Mortgage refinance candidates cut by half in the past four months
The number of mortgage borrowers for whom it made sense to refinance declined by nearly half since the end of last year and is at its lowest since November 2008.
Approximately 2.3 million mortgagors are candidates for a refinance, a decline of 2 million, or 46%, between December and April, according to the latest Black Knight Mortgage Monitor.
Looking only at those who took out a mortgage in the past five years, very few have a reason to seek a rate and term refinance. Of the nearly 28 million borrowers with 30-year mortgages originated in 2012 or later, fewer than 45,000 have an incentive of at least a 75-basis-point difference between their existing loans and where rates currently are to refinance while at the same time still meeting eligibility requirements, Black Knight said.
Since the start of the year through last week, the average interest rate on the 30-year loan rose 60 basis points to 4.55%, according to Freddie Mac.
Meanwhile, home prices are continuing to increase, with nearly all, 97%, of the 916 core based statistical areas Black Knight tracks having annual price increases in the first two months of 2018.
"At the national level, home prices rose 1.24% since the start of 2018, with both January and February having their strongest respective single-month growth rates in 13 years," Ben Graboske, Black Knight data and analytics executive vice president, said in a press release. "As of the end of February, home prices had risen 6.65% from a year ago, a metric that continues to increase. The rate of appreciation has accelerated by 42 basis points over the past six months and by 72 basis points over the past 12 months.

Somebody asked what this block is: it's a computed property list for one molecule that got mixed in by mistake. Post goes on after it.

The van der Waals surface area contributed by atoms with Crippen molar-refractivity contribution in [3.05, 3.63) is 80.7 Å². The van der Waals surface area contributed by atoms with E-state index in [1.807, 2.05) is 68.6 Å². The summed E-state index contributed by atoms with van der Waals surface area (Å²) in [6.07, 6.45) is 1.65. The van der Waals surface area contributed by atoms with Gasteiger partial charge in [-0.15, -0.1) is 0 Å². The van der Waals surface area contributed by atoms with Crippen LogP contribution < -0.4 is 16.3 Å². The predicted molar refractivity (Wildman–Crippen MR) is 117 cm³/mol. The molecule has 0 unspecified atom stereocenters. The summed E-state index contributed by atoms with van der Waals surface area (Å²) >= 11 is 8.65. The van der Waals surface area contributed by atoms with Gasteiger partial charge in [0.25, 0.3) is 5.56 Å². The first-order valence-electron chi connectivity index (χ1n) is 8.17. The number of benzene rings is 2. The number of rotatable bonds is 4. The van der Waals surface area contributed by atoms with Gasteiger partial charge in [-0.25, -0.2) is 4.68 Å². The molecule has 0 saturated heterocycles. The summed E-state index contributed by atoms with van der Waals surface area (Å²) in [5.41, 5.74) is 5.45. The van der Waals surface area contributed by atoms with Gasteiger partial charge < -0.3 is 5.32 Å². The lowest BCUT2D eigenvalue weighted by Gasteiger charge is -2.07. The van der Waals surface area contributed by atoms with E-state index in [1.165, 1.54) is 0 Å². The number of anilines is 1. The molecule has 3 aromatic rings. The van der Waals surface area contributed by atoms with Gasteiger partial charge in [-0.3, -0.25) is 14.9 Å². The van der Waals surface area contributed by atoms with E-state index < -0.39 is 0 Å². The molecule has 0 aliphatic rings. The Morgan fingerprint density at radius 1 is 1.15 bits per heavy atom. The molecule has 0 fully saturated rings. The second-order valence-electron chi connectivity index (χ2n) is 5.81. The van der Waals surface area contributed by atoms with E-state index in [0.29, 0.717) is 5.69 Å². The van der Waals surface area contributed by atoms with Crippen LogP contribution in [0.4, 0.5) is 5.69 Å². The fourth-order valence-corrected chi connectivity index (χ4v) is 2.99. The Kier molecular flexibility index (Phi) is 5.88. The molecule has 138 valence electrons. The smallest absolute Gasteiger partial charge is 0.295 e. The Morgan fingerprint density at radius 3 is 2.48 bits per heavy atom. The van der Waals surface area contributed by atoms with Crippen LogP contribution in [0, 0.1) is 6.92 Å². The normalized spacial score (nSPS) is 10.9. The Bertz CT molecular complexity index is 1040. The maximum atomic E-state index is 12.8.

"This acceleration, combined with a nearly 40-basis-point increase in the prevailing 30-year fixed interest rate during that same time frame, is creating a tighter affordability climate. We have now seen monthly increases in the national median home price for 27 of the past 28 months, and annual gains for 70 consecutive months."
But this doesn't mean every market has the same rate of home price growth.
"While almost all markets are seeing home prices rise, rates of appreciation vary across the country with the highest being seen in Western states. In fact, of the 11 markets with price gains of 10% or more, all 11 are in the Western United States. Across the country, we see an approximately 60-40 split in the number of markets experiencing home price appreciation versus those with some degree of deceleration," he said.